Similarly, we compared those with ischaemia on ECG against those without definite CAD, no major ECG abnormalities, and a negative response to the Rose angina questionnaire (table 4). We noted a similar pattern of independent associations with ischaemia on ECG as we did with definite CAD. Age and hypertension were positively and independently related to ischaemic ECG in both genders. Diabetes was only statistically significant in men, and waist circumference only in women. When the metabolic syndrome replaced all risk factors (apart from age), it too was independently associated with ischaemic ECG in men and women and explained the same amount of the model variance as the individual CVD risk factors. The multivariate OR for the association between the presence of the metabolic syndrome and ischaemic ECG was similar in men and women (OR = 1.71 (95% CI 1.39 to 2.09) and OR = 1.51 (95% CI 1.22 to 1.85), respectively).
A similar exercise was performed for major ECG abnormalities as the comparator. As before, the metabolic syndrome accounted for similar model variance as individual risk factors, was an independent predictor in both genders, and had an equivalent impact in men (OR = 1.22 (95% CI 1.01 to 1.49)) and women (OR = 1.21 (95% CI 1.02 to 1.44)).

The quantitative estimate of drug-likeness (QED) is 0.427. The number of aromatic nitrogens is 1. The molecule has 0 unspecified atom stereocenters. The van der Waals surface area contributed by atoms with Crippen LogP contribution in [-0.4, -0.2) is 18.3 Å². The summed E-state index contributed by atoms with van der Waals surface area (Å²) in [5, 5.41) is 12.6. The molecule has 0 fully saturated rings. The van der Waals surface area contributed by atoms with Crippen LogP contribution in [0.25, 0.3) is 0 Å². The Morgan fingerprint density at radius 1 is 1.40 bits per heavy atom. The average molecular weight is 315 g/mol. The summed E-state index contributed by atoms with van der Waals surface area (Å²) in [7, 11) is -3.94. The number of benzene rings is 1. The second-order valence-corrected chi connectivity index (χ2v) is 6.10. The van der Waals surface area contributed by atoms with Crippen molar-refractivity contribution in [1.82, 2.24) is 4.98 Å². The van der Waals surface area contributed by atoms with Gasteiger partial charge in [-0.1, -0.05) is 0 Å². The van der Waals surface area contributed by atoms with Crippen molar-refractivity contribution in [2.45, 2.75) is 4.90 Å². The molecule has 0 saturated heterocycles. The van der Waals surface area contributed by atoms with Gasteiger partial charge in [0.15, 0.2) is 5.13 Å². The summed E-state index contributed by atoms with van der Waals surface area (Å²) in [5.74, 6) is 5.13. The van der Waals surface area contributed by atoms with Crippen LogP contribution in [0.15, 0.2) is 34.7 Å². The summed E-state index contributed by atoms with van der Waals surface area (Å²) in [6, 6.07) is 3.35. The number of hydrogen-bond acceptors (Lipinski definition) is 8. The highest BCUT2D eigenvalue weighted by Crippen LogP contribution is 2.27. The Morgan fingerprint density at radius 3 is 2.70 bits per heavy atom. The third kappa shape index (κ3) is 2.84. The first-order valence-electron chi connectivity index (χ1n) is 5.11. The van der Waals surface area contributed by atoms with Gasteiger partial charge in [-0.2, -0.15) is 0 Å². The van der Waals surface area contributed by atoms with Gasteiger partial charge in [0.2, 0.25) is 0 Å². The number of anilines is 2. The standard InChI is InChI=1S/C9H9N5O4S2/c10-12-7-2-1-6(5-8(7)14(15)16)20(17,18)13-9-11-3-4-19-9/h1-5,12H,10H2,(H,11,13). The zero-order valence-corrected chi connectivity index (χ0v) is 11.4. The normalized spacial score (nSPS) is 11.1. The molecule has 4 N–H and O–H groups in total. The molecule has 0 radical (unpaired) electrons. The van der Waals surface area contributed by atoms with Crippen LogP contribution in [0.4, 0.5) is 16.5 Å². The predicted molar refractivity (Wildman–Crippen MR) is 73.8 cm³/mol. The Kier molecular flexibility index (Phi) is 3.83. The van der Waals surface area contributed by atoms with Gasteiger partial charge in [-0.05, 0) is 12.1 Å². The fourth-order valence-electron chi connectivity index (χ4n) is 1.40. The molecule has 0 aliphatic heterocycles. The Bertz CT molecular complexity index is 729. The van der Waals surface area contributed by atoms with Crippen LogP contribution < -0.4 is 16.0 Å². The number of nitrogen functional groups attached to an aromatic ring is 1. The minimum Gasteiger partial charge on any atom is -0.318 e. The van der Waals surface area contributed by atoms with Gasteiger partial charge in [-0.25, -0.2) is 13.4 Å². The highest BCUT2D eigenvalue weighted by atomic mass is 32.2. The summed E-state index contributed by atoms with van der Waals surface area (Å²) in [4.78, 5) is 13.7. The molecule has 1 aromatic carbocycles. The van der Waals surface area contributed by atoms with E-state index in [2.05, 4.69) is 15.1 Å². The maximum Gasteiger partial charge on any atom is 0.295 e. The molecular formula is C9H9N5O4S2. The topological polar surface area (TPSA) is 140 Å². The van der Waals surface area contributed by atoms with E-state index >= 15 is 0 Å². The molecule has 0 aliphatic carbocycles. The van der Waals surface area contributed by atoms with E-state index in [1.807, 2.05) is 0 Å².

A gender comparison showed that the greater degree of definite CAD in men could be accounted for by exposure to smoking, which overwhelmed the contribution made by the metabolic syndrome (univariate OR in women compared with men OR = 0.82 (95% CI 0.57 to 1.18); multivariate OR = 0.97 (95% CI 0.69 to 1.36) (table 5). In contrast, the greater prevalence of ischaemic ECG and of major ECG changes in women compared with men could not be accounted for the by the greater prevalence of the metabolic syndrome, or by its components, in women (adjusted OR = 2.29 and 2.57, respectively) (table 5).